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Construction equipment in front of the cinesphere at Ontario Place in Toronto, on Oct. 4.Chris Young/The Canadian Press

Ontario’s Office of the Auditor-General is launching a probe into the provincial government’s redevelopment of Ontario Place on Toronto’s waterfront, where plans to allow an Austrian company to build a large spa and waterpark have prompted opposition from local activists and criticism from the city’s mayor and planners.

The office confirmed on Friday that acting Auditor-General Nick Stavropoulos will undertake value-for-money audits of the plan for Vienna-based Therme Group to build a $350-million glass-enclosed facility on Ontario Place’s west island, and for the moving of the Ontario Science Centre to the site.

Becky Fong, a spokeswoman for the office, would not comment further on the audits or their scope and said a date for their completion had not been finalized.

Critics have seized on the plans to hand much of Ontario Place to Therme, which has signed an undisclosed lease reported to be 95 years in length. Local activists argue the area should instead be revitalized as publicly accessible parkland.

They also take issue with the government’s plans to spend at least $200-million preparing the site for Therme and its decision to build a multilevel, 2,100-spot underground parking garage for Ontario Place, a project expected to cost hundreds of millions of dollars. Plus, opposition has sprung up against the notion of moving the science centre from its distinctive half-century-old building in Toronto’s diverse Flemingdon Park area.

The Ontario Place plans also include an expansion of the existing Budweiser Stage concert venue. As well, the government announced earlier this year that it was in talks with a group called Ontario Live to provide unspecified “family-friendly, world-class social hospitality and entertainment services” at Ontario Place.

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That group includes Zlatko Starkovski, the former operator of Muzik nightclub at nearby Exhibition Place, and the Canadian arm of the Labourers’ International Union of North American, a massive construction union that is a long-time political backer of Premier Doug Ford. Mr. Starkovski did not respond to a request for comment. Victoria Mancinelli, a spokesperson for LiUNA, declined to comment on Ontario Live or the impending audit.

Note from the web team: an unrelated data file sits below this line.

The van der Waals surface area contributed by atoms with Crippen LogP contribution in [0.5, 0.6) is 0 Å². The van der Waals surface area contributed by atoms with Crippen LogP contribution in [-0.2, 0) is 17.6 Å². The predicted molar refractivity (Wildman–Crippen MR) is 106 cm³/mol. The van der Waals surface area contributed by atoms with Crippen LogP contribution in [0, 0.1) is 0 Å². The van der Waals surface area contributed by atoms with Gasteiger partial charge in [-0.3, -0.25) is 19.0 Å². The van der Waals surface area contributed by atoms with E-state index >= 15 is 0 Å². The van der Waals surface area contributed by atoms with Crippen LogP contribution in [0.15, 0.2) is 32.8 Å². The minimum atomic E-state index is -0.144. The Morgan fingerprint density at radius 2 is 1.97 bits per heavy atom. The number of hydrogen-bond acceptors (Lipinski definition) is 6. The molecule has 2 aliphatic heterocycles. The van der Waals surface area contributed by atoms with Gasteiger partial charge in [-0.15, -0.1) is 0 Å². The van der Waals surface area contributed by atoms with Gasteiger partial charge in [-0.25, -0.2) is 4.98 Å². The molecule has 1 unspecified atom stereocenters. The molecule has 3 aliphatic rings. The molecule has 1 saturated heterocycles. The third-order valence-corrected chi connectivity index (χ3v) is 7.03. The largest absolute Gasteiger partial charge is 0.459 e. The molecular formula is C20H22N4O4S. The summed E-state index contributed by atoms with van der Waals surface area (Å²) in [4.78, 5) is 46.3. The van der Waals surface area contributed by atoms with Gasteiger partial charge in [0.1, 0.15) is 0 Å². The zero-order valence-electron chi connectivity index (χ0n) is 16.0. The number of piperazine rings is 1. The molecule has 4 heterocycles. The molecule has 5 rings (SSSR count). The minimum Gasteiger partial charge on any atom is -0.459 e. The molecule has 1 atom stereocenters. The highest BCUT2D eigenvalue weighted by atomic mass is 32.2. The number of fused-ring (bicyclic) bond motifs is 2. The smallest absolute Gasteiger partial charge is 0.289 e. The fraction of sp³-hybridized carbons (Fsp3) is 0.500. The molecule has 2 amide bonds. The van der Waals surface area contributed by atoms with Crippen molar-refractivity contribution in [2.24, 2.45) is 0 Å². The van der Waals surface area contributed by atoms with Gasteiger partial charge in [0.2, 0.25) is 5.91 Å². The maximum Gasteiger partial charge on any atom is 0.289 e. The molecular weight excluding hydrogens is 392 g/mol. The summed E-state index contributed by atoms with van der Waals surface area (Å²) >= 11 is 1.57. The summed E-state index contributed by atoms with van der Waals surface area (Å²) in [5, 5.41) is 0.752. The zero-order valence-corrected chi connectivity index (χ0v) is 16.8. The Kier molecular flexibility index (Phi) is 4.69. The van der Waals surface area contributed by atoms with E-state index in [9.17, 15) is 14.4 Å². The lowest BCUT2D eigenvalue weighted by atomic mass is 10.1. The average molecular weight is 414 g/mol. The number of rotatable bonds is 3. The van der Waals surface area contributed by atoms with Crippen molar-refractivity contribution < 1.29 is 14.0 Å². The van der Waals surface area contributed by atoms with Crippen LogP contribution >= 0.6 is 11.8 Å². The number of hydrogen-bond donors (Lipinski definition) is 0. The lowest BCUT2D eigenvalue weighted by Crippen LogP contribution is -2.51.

The audits were requested by advocacy groups Ontario Place for All, Waterfront For All and Architectural Conservancy Ontario, with support from the Ontario NDP.

Norm Di Pasquale, co-chair of Ontario Place for All, welcomed word of the probe, saying it is wrong for Ontario taxpayers to subsidize a foreign-owned “megaspa” with several hundred million dollars. He and Toronto NDP MPP Chris Glover, speaking to reporters at Queen’s Park, demanded that the government halt its work already under way at Ontario Place – which is to include chopping down hundreds of trees – until the audits are complete.

Mr. Glover said he hoped the audit would unveil the business case, repeatedly cited by the government but never released publicly, which Infrastructure Minister Kinga Surma has previously said justifies moving the science centre to a new but smaller building at Ontario Place from its aging current site.

Andrea Chiappetta, a spokesman Ms. Surma, said the government is moving ahead with its work at Ontario Place and defended what he called a “competitive, open process” run by non-partisan procurement officials at Infrastructure Ontario.

Simon Bredin, a spokesman for Therme Canada, welcomed the audit and said he believes it will show his company’s plan “brings excellent value for Ontarians.” He said Therme is investing approximately $500-million in the redevelopment, including the spa-waterpark as well as 6.5 hectares16 acres of public parkland.

The development plans are currently before the city. Mayor Olivia Chow campaigned against the spa plan, but has since noted her limited power to influence it.

In a statement Friday, spokeswoman Arianne Robinson repeated the mayor’s support for moving the spa-waterpark to the city’s nearby Exhibition Place, rather than building it on “precious, public waterfront land.” This week, Ms. Chow’s cabinetlike executive committee voted unanimously to kick-start a feasibility study of such a move, with staff expected to report back early in December.

With a report from Oliver Moore

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